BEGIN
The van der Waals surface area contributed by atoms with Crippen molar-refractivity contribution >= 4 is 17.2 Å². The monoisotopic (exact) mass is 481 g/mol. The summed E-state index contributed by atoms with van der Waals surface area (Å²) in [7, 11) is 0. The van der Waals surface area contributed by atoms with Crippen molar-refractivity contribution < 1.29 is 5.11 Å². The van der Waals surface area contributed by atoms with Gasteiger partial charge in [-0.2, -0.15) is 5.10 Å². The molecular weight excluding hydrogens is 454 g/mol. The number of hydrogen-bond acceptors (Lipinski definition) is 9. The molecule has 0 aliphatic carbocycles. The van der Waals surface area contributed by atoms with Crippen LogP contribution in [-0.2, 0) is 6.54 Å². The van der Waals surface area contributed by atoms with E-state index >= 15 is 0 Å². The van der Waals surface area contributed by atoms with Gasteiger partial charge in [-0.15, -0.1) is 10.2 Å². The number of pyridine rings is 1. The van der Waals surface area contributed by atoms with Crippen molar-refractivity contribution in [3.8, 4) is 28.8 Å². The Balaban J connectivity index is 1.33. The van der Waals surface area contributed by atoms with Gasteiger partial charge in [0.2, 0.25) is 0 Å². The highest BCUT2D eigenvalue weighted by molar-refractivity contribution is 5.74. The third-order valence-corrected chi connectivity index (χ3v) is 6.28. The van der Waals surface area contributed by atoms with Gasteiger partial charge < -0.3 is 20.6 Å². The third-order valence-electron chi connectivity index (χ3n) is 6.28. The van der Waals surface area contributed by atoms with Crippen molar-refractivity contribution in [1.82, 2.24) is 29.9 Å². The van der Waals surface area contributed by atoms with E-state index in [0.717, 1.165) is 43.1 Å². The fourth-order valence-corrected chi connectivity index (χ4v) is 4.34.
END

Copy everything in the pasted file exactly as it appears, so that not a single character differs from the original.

The van der Waals surface area contributed by atoms with Crippen molar-refractivity contribution >= 4 is 17.2 Å². The monoisotopic (exact) mass is 481 g/mol. The summed E-state index contributed by atoms with van der Waals surface area (Å²) in [7, 11) is 0. The van der Waals surface area contributed by atoms with Crippen molar-refractivity contribution < 1.29 is 5.11 Å². The van der Waals surface area contributed by atoms with Gasteiger partial charge in [-0.2, -0.15) is 5.10 Å². The molecular weight excluding hydrogens is 454 g/mol. The number of hydrogen-bond acceptors (Lipinski definition) is 9. The molecule has 0 aliphatic carbocycles. The van der Waals surface area contributed by atoms with Crippen LogP contribution in [-0.2, 0) is 6.54 Å². The van der Waals surface area contributed by atoms with E-state index >= 15 is 0 Å². The van der Waals surface area contributed by atoms with Gasteiger partial charge in [-0.15, -0.1) is 10.2 Å². The number of pyridine rings is 1. The van der Waals surface area contributed by atoms with Crippen molar-refractivity contribution in [3.8, 4) is 28.8 Å². The Balaban J connectivity index is 1.33. The van der Waals surface area contributed by atoms with Gasteiger partial charge in [0.2, 0.25) is 0 Å². The highest BCUT2D eigenvalue weighted by molar-refractivity contribution is 5.74. The third-order valence-corrected chi connectivity index (χ3v) is 6.28. The van der Waals surface area contributed by atoms with Gasteiger partial charge < -0.3 is 20.6 Å². The third-order valence-electron chi connectivity index (χ3n) is 6.28. The van der Waals surface area contributed by atoms with Crippen molar-refractivity contribution in [1.82, 2.24) is 29.9 Å². The van der Waals surface area contributed by atoms with E-state index in [0.717, 1.165) is 43.1 Å². The fourth-order valence-corrected chi connectivity index (χ4v) is 4.34.